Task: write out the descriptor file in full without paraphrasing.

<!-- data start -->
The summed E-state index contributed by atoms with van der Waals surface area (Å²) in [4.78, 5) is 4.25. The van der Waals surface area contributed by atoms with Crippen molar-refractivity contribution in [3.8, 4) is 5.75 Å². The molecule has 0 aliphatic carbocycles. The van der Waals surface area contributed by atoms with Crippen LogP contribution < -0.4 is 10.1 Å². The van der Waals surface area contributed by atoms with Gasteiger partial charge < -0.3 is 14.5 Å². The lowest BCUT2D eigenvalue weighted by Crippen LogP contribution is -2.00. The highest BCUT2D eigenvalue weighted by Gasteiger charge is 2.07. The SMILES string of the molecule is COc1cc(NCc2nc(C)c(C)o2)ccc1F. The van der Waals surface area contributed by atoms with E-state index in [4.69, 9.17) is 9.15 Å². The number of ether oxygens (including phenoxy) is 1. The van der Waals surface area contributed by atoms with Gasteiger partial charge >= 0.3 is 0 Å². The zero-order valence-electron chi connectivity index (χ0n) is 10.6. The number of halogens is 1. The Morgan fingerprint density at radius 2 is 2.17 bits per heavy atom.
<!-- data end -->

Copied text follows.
The summed E-state index contributed by atoms with van der Waals surface area (Å²) in [4.78, 5) is 4.25. The van der Waals surface area contributed by atoms with Crippen molar-refractivity contribution in [3.8, 4) is 5.75 Å². The molecule has 0 aliphatic carbocycles. The van der Waals surface area contributed by atoms with Crippen LogP contribution < -0.4 is 10.1 Å². The van der Waals surface area contributed by atoms with Gasteiger partial charge < -0.3 is 14.5 Å². The lowest BCUT2D eigenvalue weighted by Crippen LogP contribution is -2.00. The highest BCUT2D eigenvalue weighted by Gasteiger charge is 2.07. The SMILES string of the molecule is COc1cc(NCc2nc(C)c(C)o2)ccc1F. The van der Waals surface area contributed by atoms with E-state index in [4.69, 9.17) is 9.15 Å². The number of ether oxygens (including phenoxy) is 1. The van der Waals surface area contributed by atoms with Gasteiger partial charge >= 0.3 is 0 Å². The zero-order valence-electron chi connectivity index (χ0n) is 10.6. The number of halogens is 1. The Morgan fingerprint density at radius 2 is 2.17 bits per heavy atom.